If I promise not to flatter you madly only to trap and devour you (you'll have to check out the poem to understand), will you come on a garden tour with me? Right next to the spider-hosting grass is another Miscanthus sinensis, this one a purpureus. The fall colour is fabulous in the sunshine, and it's what I see when I open my door.At least, I see the Miscanthus if I look ahead to the right; looking ahead toward my left, my eye follows the pathway to the gate, first tracing the route the Boston Ivy (parthenocissus tricuspidata) climbs up this trunk. Just outside the gate is this Broadleaf Maple, rather a nuisance most of the year, but glorious this week.Just beyond the Miscanthus in the right foreground, were we to walk along that fork of the path, is this Pennisetum alopcuroides 'Hameln' (dwarf fountain grass) which I love for its feathers, outlined here by the October sun. If, looking out my door, I turn back to the right, this flash of colour pulls my eye past the miscanthus further to the right where this Japanese maple (it's an acer palmatum dissectum, but that's as much as I can remember right now and I can't find the identifying info in my notes) flames orange (the dark purple mass to the right is a sambucus nigra).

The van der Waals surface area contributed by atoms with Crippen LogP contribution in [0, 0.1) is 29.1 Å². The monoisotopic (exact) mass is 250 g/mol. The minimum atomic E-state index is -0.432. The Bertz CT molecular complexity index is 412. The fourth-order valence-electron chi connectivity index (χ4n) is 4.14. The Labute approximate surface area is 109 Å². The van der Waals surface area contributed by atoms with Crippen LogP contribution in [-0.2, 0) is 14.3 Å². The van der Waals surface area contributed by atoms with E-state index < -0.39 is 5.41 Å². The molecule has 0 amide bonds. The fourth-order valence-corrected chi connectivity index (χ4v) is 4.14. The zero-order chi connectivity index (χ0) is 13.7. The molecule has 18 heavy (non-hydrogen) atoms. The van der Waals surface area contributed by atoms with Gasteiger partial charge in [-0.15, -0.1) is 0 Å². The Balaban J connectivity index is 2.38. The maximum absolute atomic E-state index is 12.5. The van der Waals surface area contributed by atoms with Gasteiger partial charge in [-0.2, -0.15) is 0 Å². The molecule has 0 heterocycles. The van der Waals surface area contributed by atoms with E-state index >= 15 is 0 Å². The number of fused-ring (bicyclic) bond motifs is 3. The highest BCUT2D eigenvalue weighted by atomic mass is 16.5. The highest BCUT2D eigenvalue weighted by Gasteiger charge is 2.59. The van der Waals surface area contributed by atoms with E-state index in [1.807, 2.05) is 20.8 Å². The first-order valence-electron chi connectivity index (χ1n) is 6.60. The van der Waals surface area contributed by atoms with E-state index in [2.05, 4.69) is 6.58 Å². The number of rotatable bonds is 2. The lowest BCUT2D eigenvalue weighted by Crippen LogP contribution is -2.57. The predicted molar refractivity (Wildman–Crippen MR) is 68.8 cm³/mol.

Really, we have to walk over for a closer glance. I don't remember it ever being so fabulous, but I'm not sure I ever spotted it on just such a sunny October day.
On the front terrace, against the house, is this cotoneaster leftover from the previous owner's landscaping. Not a favourite of mine, it has nevertheless survived serious uprooting both through construction (lifting of old house, addition of new section) and landscaping work. And every fall, I'm glad it did, despite my impatience with it the rest of the year. After all, look at these berries: And before we leave, here's a plant I've shown you before, the leycesteria formosa (Himalayan honeysuckle). No special fall qualities, except that this baby's been blossoming and offering up berries since June, and it's still going strong. Haven't seen the pheasants around yet, but I'm still hoping (apparently, as I mentioned in an earlier post, these berries are a pheasant favourite)Clouds are beginning to fill the sky, the sea's getting greyer by the minute, and I know our sunny fall days are at an end, so I'm glad I took this opportunity to get out into the garden and show you what's happening there. What about you? Any special beauties in your fall garden? Or just fall joys you're finding in the world around you? I'd love to hear from you.